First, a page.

Bullish Bonds, Bullish Banks, Beware the SPX

Three topics to discuss today. Canadian vs. US bonds, a warning on the S&P 500 chart, and a look at the US banking sector.

Canadian vs. US bonds

We’re bullish on US long bonds. Bonds can do well as inflation falls, allowing monetary policy to soften. But we’re not quite as hot on Canadian bonds on a relative performance basis. We have focused strictly on US bonds. We hold a position in the US TLT long bond ETF.

Canadian bonds may not fare as well as US bonds going forward.

Lots of debate around the “carbon tax” of late. Bottom line, whether rebates match the tax (or not) for ordinary consumers, business (particularly small business, who are hurt the most) does not get a carbon tax rebate. As such, increased fuel prices are passed on through price hikes right through business supply chains – production, heating, warehouse, shipping, etc. This impacts inflation, which impacts CDN bonds.  Canadian bonds are under the threat of stagflation more than US treasuries. A very good explanation of the math behind carbon tax inflation here. Its aimed at persons above the IQ of certain part time drama teachers.  I know you’ll understand it.

Keep an eye on divergences in relative strength between CDN vs. US bonds.

One of the best Canadian long termed bond ETF’s is the iShares XLB ETF. I’ve pitted that fund against the US long bond ETF, TLT. See the chart below. My notes are on the chart.

Beware

“The longer and the more that the market continues to stretch to the upside, the more abrupt and pronounced the near-term pullback/digestion of strength could be. There is certainly a negative skew in the near-term risk-reward that traders have to be cautious of when considering adding new positions, but there is certainly nothing to suggest that the rising path of prices is ending.” Jon Vialoux, EquityClock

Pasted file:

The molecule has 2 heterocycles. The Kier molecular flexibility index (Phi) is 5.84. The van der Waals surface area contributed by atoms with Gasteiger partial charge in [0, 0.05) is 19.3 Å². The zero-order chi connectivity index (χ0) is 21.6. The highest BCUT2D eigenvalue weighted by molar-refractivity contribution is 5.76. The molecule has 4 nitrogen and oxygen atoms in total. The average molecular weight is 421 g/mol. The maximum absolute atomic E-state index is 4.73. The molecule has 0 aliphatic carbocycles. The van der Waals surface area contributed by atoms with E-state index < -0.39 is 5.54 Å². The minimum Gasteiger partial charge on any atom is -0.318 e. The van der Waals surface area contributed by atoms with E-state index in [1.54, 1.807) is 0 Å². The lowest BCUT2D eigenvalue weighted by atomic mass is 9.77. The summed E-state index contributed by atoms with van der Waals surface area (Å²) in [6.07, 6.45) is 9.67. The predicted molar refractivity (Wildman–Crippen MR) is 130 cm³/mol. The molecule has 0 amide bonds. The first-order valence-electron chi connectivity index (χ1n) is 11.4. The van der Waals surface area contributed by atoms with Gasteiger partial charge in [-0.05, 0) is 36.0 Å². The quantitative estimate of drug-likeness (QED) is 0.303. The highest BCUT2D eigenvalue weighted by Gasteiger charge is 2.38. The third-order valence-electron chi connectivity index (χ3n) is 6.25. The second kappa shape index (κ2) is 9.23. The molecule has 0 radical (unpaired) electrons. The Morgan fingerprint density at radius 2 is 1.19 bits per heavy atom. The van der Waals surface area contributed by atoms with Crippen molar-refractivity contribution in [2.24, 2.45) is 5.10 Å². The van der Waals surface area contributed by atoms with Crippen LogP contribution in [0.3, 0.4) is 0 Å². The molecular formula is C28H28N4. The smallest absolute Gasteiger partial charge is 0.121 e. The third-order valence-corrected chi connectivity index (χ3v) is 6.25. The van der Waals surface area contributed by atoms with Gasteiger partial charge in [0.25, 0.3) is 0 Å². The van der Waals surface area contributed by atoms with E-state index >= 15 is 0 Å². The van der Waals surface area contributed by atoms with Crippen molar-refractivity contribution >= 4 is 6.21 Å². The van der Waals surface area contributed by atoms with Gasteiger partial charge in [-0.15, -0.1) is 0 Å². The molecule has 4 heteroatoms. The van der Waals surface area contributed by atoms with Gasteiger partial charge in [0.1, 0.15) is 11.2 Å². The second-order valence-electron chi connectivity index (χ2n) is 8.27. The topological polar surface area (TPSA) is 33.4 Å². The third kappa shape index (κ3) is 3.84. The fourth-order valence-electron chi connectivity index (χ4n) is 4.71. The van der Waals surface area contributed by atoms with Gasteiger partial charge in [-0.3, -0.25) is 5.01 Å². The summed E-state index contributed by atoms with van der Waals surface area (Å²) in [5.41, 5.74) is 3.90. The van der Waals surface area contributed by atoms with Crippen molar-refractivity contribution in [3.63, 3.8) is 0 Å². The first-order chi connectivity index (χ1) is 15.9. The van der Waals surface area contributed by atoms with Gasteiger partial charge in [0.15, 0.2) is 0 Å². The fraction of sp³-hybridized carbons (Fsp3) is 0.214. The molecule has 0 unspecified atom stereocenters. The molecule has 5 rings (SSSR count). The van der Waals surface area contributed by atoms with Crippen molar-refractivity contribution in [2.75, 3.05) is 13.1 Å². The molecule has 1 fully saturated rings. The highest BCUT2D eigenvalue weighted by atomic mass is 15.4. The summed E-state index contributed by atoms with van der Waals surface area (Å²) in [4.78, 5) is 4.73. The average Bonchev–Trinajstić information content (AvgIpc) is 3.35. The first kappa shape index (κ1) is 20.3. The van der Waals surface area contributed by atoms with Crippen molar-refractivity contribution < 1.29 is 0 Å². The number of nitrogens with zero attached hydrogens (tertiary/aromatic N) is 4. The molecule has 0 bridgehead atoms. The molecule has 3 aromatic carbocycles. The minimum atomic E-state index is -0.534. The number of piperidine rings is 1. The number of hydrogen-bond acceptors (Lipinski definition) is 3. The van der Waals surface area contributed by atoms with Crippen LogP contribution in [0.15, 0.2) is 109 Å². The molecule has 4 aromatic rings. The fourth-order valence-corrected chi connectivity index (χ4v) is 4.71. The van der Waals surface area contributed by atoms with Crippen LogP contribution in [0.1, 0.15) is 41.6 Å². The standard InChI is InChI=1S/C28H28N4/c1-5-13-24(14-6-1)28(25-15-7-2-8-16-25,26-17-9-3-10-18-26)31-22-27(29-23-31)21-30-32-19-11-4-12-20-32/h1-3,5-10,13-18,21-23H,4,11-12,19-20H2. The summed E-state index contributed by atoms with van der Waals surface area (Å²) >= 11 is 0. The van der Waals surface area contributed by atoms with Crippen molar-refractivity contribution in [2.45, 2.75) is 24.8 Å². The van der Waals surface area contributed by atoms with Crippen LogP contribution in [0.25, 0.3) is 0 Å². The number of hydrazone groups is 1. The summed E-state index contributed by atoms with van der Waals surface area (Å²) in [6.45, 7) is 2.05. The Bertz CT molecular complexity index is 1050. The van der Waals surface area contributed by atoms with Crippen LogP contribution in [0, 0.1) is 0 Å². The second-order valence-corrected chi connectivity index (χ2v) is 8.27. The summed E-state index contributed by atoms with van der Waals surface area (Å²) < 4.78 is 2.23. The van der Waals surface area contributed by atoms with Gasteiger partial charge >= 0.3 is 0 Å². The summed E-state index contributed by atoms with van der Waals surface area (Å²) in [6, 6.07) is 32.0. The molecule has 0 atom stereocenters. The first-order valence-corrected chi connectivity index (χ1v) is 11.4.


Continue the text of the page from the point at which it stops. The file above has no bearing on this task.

Per Jon’s comment…
There’s no indication of the current trend ending…yet there is a measure of caution we must take given recent market moves. My chart below suggests that, if history repeats (and it does), then the current parabolic move off of the trendline that began after the 2022 bear market is due to be retraced back near that trendline sooner or later. Remember, markets can correct down, or sideways to return to trendlines.

As an aside, I presented to the CATA (Canadian Association For Technical Analysis) on Thursday. Participating in the audience was a long time Technical Analyst I respect, Ron Meisels. Ron noted after my presentation that he follows a 4 year market cycle. This cycle is due to put in another pullback in 2024.

US Banks look bullish

Last week, on this blog, I covered the Canadian banks. That blog uncovered a couple of very attractive opportunities in that sector. Today, I won’t do such a deep dive on the individual US banks, but I thought I’d take a broad view of the sector.

Here’s the seasonal chart for the sector. Note that we are in the sweet spot until May, after which it can level off in performance and even start a period of underperformance. Still, there’s well over a month left in this period of strength.

Here’s the Bank index chart. Note the neckline breakout. Target is to reach the former highs, which are well over 10% from here. MACD was showing positive divergence prior to this breakout. Momentum is a bit overbought.

Canadian investors can buy the sector with a currency hedged ETF such as the BMO US Bank Equal Weight ZUB. It shows similar patterns to the bank index chart.

Or, you can look at the top US listed banks individually. The list includes JPM, BAC, C, WFC, GS, MS and USB.

 

 

 

 

2 Comments

  • Thank you. I remember Ron Meisels on BNN 20yrs ago. Glad to hear still kicking. I would take a sick day from work to listen to Ron. (With no sick pay). Also this spring I’ve had this saying going on in my head. “Sell in may and go away”. Plus the US election could add a lot of uncertainty in the market this year? The Left has pulled all the stops, to keep Trump out of the election. How far will they go? Very strange & scary times.

    Reply
    • Thanks Rob
      Never understood why so much time was dedicated to “online hate speech” against Trump, while Trudeau calls anything aimed at him “online hate speech” and labels it unacceptable. I know that the WEF dedicated one of their themes at the most recent event to “what are we going to do if Trump is elected”. Fact is, he is one of the few world leaders who will not go along with the Great Reset agenda- he cannot be controlled, so the Left will do their best to destroy him prior to the election. Scary times, indeed.

      Reply

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